Of course, horror has an audience -- and a festival circuit -- that keeps these filmmakers' careers alive. Where's comedy's fan base? Watching "Louie" on cable? Why do I still suspect that even if "Obvious Child" makes a ton of money, that won't change anything?
DF: "The Hangover" is actually a good example of the studios learning the wrong lessons, with "The Hangover Part III" being so expensive and so bad and making so little.
The "Paranormal Activity" stuff doesn't quite work in comedy; comedy is brand-oriented, with the comedian (or writer) being the brand. It's due to comedy being so deeply subjective, I think - people understand they think This Guy is funny, so they'll go see all of This Guy's movies. A movie that is aping This Guy's schtick is less appealing because it feels off-brand. Horror's brands are all about types -- haunted house, demon possession, slasher -- as to opposed to any one personality.
And this, really, is why comedy isn't an ideal fit for the big studios, who have to go as broad as possible. The best comedies aren't ones that everybody gets; the really good, smart comedies appeal to a niche, and if everything works out the mainstream finds that niche (see Judd Apatow and Paul Feig, whose "Freaks and Geeks" wasn't a hit but is maybe the foundation of modern mainstream comedy). Kevin James sells tickets, but his movies are garbage. But again -- same as it ever was. There are great comedies from the past, but there are also insert-your-large-measurement-scale-here of terrible, lowest common denominator pieces of junk intended to fill the second half of a double feature.
Comedy's fanbase is, I think, also same as it ever was. Everybody likes to laugh. The problem becomes when studios - who fire shotguns, not sniper rifles - try to make everybody laugh.
AN: Eh, I think horror is as subjective as comedy. Some people like gore, others like jumps. Some people only dig psychological terror, others only go for stuff that teeters on slapstick. And there's definitely personalities attached -- why else would Wes Craven name a film "Wes Craven's New Nightmare"?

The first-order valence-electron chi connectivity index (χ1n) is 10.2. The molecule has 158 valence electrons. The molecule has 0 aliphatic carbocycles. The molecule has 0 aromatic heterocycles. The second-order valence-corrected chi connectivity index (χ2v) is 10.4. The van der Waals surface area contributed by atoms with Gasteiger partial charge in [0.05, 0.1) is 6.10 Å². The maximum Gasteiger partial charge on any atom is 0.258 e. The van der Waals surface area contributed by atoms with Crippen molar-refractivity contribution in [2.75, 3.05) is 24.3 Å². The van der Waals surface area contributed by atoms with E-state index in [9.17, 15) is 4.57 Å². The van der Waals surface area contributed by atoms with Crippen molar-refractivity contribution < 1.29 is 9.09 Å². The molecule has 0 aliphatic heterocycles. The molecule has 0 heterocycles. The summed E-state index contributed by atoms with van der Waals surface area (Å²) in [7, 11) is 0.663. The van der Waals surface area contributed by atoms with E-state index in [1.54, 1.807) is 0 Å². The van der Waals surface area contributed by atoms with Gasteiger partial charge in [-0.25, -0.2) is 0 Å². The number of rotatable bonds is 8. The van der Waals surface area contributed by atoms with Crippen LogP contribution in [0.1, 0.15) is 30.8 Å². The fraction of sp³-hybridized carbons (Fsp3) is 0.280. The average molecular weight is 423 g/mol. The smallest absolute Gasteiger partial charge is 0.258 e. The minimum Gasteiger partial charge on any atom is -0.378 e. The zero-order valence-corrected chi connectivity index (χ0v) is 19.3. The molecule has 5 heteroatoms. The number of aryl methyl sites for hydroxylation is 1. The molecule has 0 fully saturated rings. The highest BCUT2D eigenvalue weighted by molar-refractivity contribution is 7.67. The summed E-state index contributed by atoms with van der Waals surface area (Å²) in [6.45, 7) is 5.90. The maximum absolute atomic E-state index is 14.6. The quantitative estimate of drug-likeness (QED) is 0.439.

I'm more optimistic than you that the studios are going to come around. I just think they're going to do it accidentally. For every stumble forward ("Bridesmaids," the first "Hangover"), they stand up, cheer at the money they tripped over, and then take a half-step back.
Right now, I'm feeling like the studios are my mom and I just picked up my mom from a rehab center for heroin. (Sidenote: My real life mom is not addicted to heroin.) Even though I know better, I'm cautiously optimistic: Tina Fey and Amy Poehler are in pre-production for a new movie, Paul Feig has been shooting a spy flick with Rose Byrne. And the conversation about comedy -- especially women in comedy -- isn't just happening between us, but all over the internet. Maybe I'm a Pollyanna, but I keep thinking that if the audience who wants to see better comedies stays vocal, shuns stupid movies, and supports the ones we want to see succeed that someday Hollywood will pay attention. OK, typing that out, I'm definitely a Pollyanna, but so be it.
If I ran a studio (and this is why I'll never be asked to run a studio), I'd take 100 of the funniest, hungriest writers in town, pay them $50K a year, and hire them to hammer away at their laptops like a roomful of Shakespeare's monkeys. It'd cost 1/36th of the $180 million Sony spent just on marketing "The Amazing Spider-Man 2," and maybe you'd find the next Mel Brooks. Then I'd take the 35/36ths of the advertising budget I had left over and shoot the best six scripts. If even one was a "Hangover"-sized hit, we win.
Of course, there's gotta be something I'm missing, so it's good I don't run a studio. At least as critics, you and I can say: "Hey, 'Neighbors' is pretty great -- and if you like how it showcased Rose Byrne, help spread the word."